It is likely that, although Saddam and his supporters were able to steal a larger proportion of the nation’s income; current entrepreneurial corruption imposes a more serious burden on the Iraqi people because of the increased uncertainty resulting from entrepreneurial corruption.
6. Another side effect of the bureaucracy and corruption is the growing and vibrant underground economy. What is that sector like?
Private businesses in Iraq must choose between seeking to become a legal enterprise, which due to regulatory hostility is a difficult and expensive process, or operating in the underground economy with all of the associated inefficiencies. One characteristic common to both options is the necessity of paying bribes to a long line of corrupt officials. One survey of corruption in Iraq showed that one-fifth of private businesses reported paying 40% or more of their firm’s total revenues in bribes.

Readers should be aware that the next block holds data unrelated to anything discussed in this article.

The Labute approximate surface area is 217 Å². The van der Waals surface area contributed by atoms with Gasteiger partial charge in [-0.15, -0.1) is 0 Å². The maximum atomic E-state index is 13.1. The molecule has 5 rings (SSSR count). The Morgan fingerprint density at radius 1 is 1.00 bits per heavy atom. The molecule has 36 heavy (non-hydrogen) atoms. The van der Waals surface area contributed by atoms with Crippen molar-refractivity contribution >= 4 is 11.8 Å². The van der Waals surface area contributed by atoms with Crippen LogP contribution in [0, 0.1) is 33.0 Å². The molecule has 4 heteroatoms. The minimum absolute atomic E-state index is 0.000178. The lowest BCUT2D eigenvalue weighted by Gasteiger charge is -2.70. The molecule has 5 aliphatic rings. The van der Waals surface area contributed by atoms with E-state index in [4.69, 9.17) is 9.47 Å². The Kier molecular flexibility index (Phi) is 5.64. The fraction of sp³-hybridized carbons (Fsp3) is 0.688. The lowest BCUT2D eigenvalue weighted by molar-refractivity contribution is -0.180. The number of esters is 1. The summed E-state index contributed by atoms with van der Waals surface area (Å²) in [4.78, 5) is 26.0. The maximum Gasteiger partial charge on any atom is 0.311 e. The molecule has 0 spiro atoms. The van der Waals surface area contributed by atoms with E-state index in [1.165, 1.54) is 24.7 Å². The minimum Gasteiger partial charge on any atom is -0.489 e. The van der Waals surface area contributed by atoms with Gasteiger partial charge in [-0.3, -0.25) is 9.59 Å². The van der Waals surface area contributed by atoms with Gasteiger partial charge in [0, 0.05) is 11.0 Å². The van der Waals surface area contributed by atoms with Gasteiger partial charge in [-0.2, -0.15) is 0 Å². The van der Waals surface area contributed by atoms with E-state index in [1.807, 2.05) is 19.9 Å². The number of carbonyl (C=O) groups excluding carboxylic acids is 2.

Excluding agriculture, an estimated 6% of the labor force is employed by private legal enterprises while 20% is employed in the underground economy. Firms in the underground economy tend to be small-scale, engaged in services or light manufacturing. In many cases, underground entities are engaged in illegal activities such as selling black market fuel or smuggling across Iraq’s long open borders. However, other underground firms are engaged in other wise legal activities that are concealed to avoid the choice of meeting arduous regulations or paying bribes to inspectors to ignore violations. As expected, workers in the underground economy lack legal protections and there are stories of workers being denied pay or even physically abused. Generally firms in Iraq’s underground economy are very inefficient. This inefficiency arises not only from the usually small-scale production but also from the necessity of operating in such a way so as to avoid coming to the attention of rapacious officials.